In general, there are 2 types of diabetes, namely Type-1 and Type-2. Type-1 is caused by permanent destruction of insulin-producing beta cells in the pancreas. This type of diabetes usually appears in patients during the early stage in life. On the other hand, the adoption of sugary and fatty diets and sedentary lifestyle has caused Type-2 diabetes to become an epidemic in developed and developing countries. Without a proper medical treatment, diabetes might lead to kidney failure, blindness, heart disease and even death.
According to the estimation by the International Diabetes Federation, the number of cases, including many adolescents, will raise from 246 million today to 380 million by 2025.
Recently, researchers from the University of Navarra in northern Spain reported in the British Medical Journal on May 29, 2008 that Mediterranean diet, which is believed to benefit the cardiovascular system, also helps protect against diabetes.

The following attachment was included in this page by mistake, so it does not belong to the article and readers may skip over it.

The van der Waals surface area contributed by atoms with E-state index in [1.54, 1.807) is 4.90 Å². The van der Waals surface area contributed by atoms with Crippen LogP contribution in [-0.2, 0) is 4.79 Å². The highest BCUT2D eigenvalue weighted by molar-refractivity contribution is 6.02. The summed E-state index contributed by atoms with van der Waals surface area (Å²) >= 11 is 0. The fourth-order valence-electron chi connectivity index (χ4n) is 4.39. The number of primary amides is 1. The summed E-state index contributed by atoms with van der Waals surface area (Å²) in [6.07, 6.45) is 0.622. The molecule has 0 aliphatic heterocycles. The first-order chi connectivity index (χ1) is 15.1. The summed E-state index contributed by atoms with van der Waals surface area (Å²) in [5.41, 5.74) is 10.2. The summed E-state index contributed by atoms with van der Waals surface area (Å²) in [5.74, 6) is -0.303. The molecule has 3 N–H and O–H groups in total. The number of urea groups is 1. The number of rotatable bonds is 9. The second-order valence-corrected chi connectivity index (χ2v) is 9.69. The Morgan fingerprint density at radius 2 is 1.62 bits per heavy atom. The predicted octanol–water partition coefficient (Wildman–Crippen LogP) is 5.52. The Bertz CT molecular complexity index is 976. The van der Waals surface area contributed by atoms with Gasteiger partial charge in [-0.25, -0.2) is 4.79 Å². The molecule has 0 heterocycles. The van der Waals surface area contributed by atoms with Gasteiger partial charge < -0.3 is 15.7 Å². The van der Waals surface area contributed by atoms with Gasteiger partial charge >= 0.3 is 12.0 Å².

Mediterranean diet comprises mainly olive oil, fish, grains, fruit, nuts and vegetables, usually supplemented by a modest amount of red wine. Only a small portion of meat and dairy products are included the diet.
In the study, 13,753 people with graduate-level education were recruited between December 1999 and November 2007. These subjects had no history of diabetes when they were enrolled. Over the following months and years, their health and dietary habits were then tracked in details.
During the follow-up period (an average of 4.4 years over the range of participants), 103 people became diagnosed with Type-2 diabetes. A large percentage of these cases are those who did not follow the basics of the Mediterranean diet. Meanwhile, those who adhered to the diet most strictly had a relative reduction of 83 percent in the risk of diabetes.
Interestingly, many people in this group also had accumulated many risk factors for the disease: they were older, were fatter, had a family history of diabetes, more sedentary lifestyle or were ex-smokers. Yet, they appear to have been protected by the diet.
Numerous previous studies have proved that Mediterranean diet helps cardiac and vascular health. A paper published in January 2008 in the British journal Thorax revealed that women who followed the diet while pregnant might also protect their baby from childhood asthma and allergy.